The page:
6th person dies from Indiana stage collapse

Indiana State Police and authorities survey the collapsed rigging and Sugarland stage on the infield at the Indiana State Fair in Indianapolis, Sunday, Aug. 14, 2011. Five people died in the stage collapse. AP Photo/Darron Cummings

INDIANAPOLIS - A 22-year-old college student injured when a stage collapsed at the Indiana State Fair died Friday, the same day lawsuits were filed on behalf of two other victims.

Jennifer Haskell, a Ball State University senior, became the sixth person to die from injuries suffered in the collapse that happened while fans were waiting for the country act Sugarland to perform. Four died immediately, including Haskell's best friend and Tammy Vandam, a 42-year-old Wanatah homemaker and former disc jockey. One of the lawsuits filed Friday was on behalf of Vandam's estate and her 17-year-old daughter.

A fifth person died hours after the collapse from his injuries.

Haskell's uncle, Mike Whited, announced her death in a statement Friday after it was first reported by The Star Press of Muncie.

Haskell was entering her senior year at Ball State University in Muncie, where she was studying sports medicine. Her uncle said she had planned on becoming an athletic trainer after playing softball and basketball at Monroe Central High School in Parker City, about 70 miles northeast of Indianapolis.

"After a long courageous battle, Jenny Haskell died at 8:15 this morning from her injuries sustained from the tragedy at the State Fair," her family's statement said. "Jenny's family would like to thank everyone for their support and prayers during this difficult time. Continued support and prayers from the remaining victims would be greatly appreciated."

Haskell died at an Indianapolis hospital. It was not clear Friday how many of the roughly four dozen injured in the stage collapse remained hospitalized. State police stopped providing updates on the injured earlier this week. Condition reports have not been available from hospitals.

State Fair spokesman Andy Klotz told WTHR-TV the fair expresses "its deepest sympathies to her family."

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The others killed were Haskell's best friend, 23-year-old Alina Bigjohny of Fort Wayne, who was recently hired to teach seventh-grade English in Muncie; stagehand Nathan Byrd, 51, of Indianapolis, who was atop the rigging when it fell and later died from his injuries; Glenn Goodrich, 49, of Indianapolis, who worked for an underwater camera and lighting equipment company; and Christina Santiago, 29, of Chicago, a gay activist and program manager for a Chicago nonprofit.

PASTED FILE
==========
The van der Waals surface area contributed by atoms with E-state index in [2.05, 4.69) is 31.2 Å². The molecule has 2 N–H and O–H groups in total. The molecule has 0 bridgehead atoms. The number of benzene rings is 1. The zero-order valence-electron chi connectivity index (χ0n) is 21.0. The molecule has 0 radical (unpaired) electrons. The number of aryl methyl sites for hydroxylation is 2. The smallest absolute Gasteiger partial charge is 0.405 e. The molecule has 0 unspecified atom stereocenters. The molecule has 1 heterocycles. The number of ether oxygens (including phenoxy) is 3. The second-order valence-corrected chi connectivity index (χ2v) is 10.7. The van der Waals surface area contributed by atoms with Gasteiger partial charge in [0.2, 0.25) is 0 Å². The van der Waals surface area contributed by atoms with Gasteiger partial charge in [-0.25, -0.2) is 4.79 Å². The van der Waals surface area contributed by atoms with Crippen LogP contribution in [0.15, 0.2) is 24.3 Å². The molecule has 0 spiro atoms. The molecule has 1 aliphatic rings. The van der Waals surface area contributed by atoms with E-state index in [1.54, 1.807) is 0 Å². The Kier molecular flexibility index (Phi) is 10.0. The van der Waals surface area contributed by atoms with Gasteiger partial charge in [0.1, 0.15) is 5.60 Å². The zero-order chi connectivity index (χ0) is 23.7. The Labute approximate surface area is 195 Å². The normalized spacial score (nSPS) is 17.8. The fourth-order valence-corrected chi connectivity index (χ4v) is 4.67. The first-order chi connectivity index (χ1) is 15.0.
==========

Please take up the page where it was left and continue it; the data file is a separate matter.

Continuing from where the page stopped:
The Valparaiso law firm of Kenneth J. Allen & Associates filed two suits Friday in LaPorte Circuit Court on behalf of Vandam and 49-year-old Beth Urschel, who was among the dozens injured. Both women were from Wanatah. Attorney Kenneth J. Allen said the women were life partners.

Spokesman Bryan Corbin said the Indiana attorney general's office would review the suit and file a response. He also said the state had not received any tort claims related to the accident. The other defendants didn't immediately return phone calls seeking comment Friday.

The suits include requests for a court order protecting the wreckage so the firm's investigators can examine it.

Fair Commission member Ted McKinney said at a news conference that victims' families and others would have access to the wreckage. One attorney sent a letter to Gov. Mitch Daniels on Thursday, asking him to issue an executive order keeping the stage and other materials from being removed so victims' families wouldn't have to go to court to preserve it.

"Whoever needs and wants access to the site, has that access to the site," McKinney said Friday.

Fair officials have hired New York engineering firm Thornton Tomasetti Inc. to investigate the accident. The state also hired Witt Associates, a public safety and crisis management firm based in Washington to conduct a "comprehensive, independent analysis of the state fair's preparedness and response" to the collapse.

Ted McKinney promised Friday that the process would be transparent.

But Indianapolis lawyer Mark Ladendorf, who expects to represent at least two victims' families, said most firms will launch their own investigations.

"We're going to have to get answers for our clients," he said. "We succinctly can't rely on what the government is going to tell us and what someone hired by the government will tell us."

It remains unclear whether anyone had inspected the stage that toppled, or whether anyone was supposed to do so.

More lawsuits are expected. Dan Chamberlain, a partner at the Indianapolis personal-injury firm of Doehrman Chamberlain, told the Indianapolis Business Journal that his firm could sue on behalf of one victim within the next week.

"You've got 50 people injured, five who have been killed, and you've got $5 million in coverage," Chamberlain said. "It's nowhere close to fairly and adequately compensating the families."

Under the Indiana Tort Claims Act, lawyers must notify the state they intend to sue within 270 days of the accident.

State fair spokesman Andy Klotz said the fair is self-insured against such lawsuits under the Indiana State Tort Claims Act.

A fund the Central Indiana Community Foundation set up for the victims raised nearly $107,000 by Friday, foundation spokesman Mike Knight said. That tally didn't include donations expected from a Train-Maroon 5 concert Thursday night in Indianapolis.

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